Profit from persistence

I’ve recently focused on hope and courage as keys to progress. On top of those mission-critical qualities, you also need to be persistent if you’re going to reach your highest heights.

Things don’t work out the way you’d planned. Take my hairline, for instance. It’s moving progressively away from my forehead. Do you think I planned it this way? No, life is full of disappointments, challenges and obstacles.

History tells us that Abe Lincoln lost eight elections and went bankrupt twice, but he persisted.

J.K. Rowling, the author of the Harry Potter series, was rejected by twelve publishers. Dr. Seuss got turned down by twenty-five. Even so, they persisted.

General Douglas MacArthur was rejected by West Point not once but twice. Elvis Presley got fired by the manager of the Grand Ole Opry and was advised to stop singing. They, of course, persisted.

What’s persistence look like? Norman Vincent Peale, the author of The Power of Positive Thinking, wrote about how one man overcame his difficulties:

“Well, first, I try to go around it. If I can’t go around it, I try to get under it. If I can’t get under it, I try to go over it, and if I can’t get over it, I just plow right through it.”

That’s the spirit. If you’ve got a dream, tap into hope, courage and persistence – and push on! Keep reaching. It’ll happen.

Please comment. I dare you.


The simplest success plan – part 3


At the end of the last post, things looked pretty sad. It seemed like I had failed miserably. That’s when success skill number three kicked in. Something inside me said “don’t give up… do not give up!” There was one more thing to do. I went to every house where I’d left free samples. I knocked on the door, offered my business card, asked if they liked their papers, and asked them to subscribe. Maybe it was the business card…. Maybe it was the neatly folded papers…. Maybe it was this 4 foot 9 inch tall kid trying so hard to close a sale. By the end of the week, I had 40 subscribers. I called the Circulation Manager, and she sounded like she was going to cry. “Do you know how much you’ll earn every week with that route?” How much? “Twenty dollars, plus tips. And I bet you are going to get lots of tips.”

And she was right. I had more than $100 in a month or two, and almost always made $10 a week in tips. I was a success! So much I need to know about success, I learned in 5th grade. That’s when my hunger motivated me to become an achiever.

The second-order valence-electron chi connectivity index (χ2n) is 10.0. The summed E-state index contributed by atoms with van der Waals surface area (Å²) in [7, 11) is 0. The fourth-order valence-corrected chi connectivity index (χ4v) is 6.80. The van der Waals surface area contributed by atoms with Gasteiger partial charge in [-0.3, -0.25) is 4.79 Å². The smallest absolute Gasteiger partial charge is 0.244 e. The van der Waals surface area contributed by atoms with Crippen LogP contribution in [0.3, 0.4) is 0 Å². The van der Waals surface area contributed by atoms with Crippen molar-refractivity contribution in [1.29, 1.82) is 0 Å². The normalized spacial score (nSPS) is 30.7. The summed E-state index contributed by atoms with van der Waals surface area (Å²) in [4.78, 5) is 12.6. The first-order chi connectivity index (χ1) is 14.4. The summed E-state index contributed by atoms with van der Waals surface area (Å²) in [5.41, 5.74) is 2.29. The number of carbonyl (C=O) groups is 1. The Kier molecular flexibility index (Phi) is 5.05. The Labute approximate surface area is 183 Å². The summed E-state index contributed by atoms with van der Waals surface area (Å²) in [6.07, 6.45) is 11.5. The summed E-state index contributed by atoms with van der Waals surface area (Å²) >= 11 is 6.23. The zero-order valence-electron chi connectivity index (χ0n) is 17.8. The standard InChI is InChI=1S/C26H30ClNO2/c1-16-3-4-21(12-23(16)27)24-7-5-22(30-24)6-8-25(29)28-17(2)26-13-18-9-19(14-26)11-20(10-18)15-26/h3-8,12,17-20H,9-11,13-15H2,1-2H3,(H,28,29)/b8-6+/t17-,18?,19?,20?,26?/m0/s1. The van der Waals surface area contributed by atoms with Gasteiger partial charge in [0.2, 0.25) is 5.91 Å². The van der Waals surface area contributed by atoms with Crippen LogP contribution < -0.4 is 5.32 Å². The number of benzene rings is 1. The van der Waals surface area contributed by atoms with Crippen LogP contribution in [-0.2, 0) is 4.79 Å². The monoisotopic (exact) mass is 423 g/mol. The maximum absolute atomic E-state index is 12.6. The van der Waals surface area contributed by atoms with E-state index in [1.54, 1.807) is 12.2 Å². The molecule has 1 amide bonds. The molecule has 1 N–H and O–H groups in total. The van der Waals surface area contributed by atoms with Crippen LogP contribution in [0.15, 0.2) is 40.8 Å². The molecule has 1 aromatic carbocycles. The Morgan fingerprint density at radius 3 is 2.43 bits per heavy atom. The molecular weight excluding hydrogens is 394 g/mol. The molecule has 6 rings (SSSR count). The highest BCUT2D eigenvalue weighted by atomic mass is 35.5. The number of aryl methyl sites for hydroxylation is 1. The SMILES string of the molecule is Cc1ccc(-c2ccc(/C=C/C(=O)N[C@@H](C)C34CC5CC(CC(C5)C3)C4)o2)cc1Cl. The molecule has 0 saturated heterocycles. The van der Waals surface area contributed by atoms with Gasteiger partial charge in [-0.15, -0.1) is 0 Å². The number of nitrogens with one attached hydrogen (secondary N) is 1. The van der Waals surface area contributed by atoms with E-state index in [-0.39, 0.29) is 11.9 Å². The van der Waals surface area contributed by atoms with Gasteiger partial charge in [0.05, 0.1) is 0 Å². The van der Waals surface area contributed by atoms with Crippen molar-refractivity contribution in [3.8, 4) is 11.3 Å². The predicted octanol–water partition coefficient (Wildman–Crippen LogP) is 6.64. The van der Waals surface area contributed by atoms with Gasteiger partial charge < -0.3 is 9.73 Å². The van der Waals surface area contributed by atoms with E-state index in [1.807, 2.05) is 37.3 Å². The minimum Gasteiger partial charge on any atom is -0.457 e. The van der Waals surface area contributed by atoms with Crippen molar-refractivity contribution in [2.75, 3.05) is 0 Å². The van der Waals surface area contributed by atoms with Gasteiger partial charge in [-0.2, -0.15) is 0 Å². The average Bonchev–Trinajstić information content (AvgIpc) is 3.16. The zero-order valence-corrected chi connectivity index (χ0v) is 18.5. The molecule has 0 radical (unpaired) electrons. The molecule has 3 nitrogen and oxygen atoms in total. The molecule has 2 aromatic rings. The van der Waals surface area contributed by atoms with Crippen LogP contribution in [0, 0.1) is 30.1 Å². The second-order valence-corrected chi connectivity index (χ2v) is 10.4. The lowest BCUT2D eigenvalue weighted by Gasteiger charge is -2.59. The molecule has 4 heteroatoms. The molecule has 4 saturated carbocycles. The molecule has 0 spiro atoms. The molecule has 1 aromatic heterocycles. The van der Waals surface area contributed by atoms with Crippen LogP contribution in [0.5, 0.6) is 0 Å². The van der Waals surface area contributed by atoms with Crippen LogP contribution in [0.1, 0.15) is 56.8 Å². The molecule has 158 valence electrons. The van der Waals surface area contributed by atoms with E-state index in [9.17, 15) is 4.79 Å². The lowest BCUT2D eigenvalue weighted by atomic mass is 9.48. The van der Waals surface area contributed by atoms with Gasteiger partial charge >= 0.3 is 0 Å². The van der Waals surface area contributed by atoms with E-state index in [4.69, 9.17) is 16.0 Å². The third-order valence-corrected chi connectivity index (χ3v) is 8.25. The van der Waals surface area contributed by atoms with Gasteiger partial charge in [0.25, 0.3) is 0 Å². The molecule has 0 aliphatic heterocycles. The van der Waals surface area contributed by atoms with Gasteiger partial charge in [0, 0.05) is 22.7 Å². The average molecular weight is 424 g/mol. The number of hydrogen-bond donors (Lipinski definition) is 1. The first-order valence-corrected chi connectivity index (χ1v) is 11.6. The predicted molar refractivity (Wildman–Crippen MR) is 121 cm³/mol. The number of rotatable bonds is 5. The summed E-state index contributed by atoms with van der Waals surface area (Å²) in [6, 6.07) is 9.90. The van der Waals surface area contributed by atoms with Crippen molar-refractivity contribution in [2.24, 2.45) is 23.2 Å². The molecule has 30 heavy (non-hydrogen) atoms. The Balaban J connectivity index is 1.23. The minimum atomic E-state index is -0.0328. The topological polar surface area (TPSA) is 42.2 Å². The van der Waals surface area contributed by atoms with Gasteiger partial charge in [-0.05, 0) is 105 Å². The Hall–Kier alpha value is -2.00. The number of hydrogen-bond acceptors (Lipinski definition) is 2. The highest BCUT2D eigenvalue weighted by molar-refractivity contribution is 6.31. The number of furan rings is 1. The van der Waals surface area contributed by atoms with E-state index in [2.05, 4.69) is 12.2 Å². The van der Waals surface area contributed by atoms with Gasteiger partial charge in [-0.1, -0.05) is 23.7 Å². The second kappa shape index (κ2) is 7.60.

What do you hunger for? What do you want to achieve? I may not be smarter than a fifth grader, but here’s my advice:

Number one – set goals
Number two – have a plan
Number three – don’t give up… never, ever give up.

The simplest success plan – part 2


In the last post, I’d done some goal-setting. But goals aren’t enough, are they? Here’s where the number two success skill came into play.  If I was going to get a job, it wasn’t going to just happen. I needed to have a plan. And I did. I asked the paper if I could get 50 newspapers a day for a week, myself. My plan was to give people a free week of the paper and then ask them to subscribe. If I could get 25 to sign up, I could start my own route.

When I asked the Circulation Manager about buying papers, she said, “Young man, if you’ll deliver 50 papers for a week without getting paid a nickel for it, I’ll give you the papers for free.” Deal! My parents went along with the plan, but they warned me – don’t get your hopes up. I was at that age – still naïve enough to believe. When you believe in your plan, people want to help you. My Uncle Bobby owned a print shop and he printed me a free box of business cards: “KENNY GONYER – NEWSPAPER DELIVERY – 485-9320”

I was in business! Now I was going to work hard and do a better job than Ginger ever did. Every paper was neatly folded and left at the door, dry and safe. My houses got their papers early Saturday morning, before Ginger was even out of bed. Well, I worked for a week, then called to see how many people had subscribed. A few. Not enough.

Okay…. I cried. I’d gotten my hopes up and worked so hard, and all for nothing.

Continued tomorrow….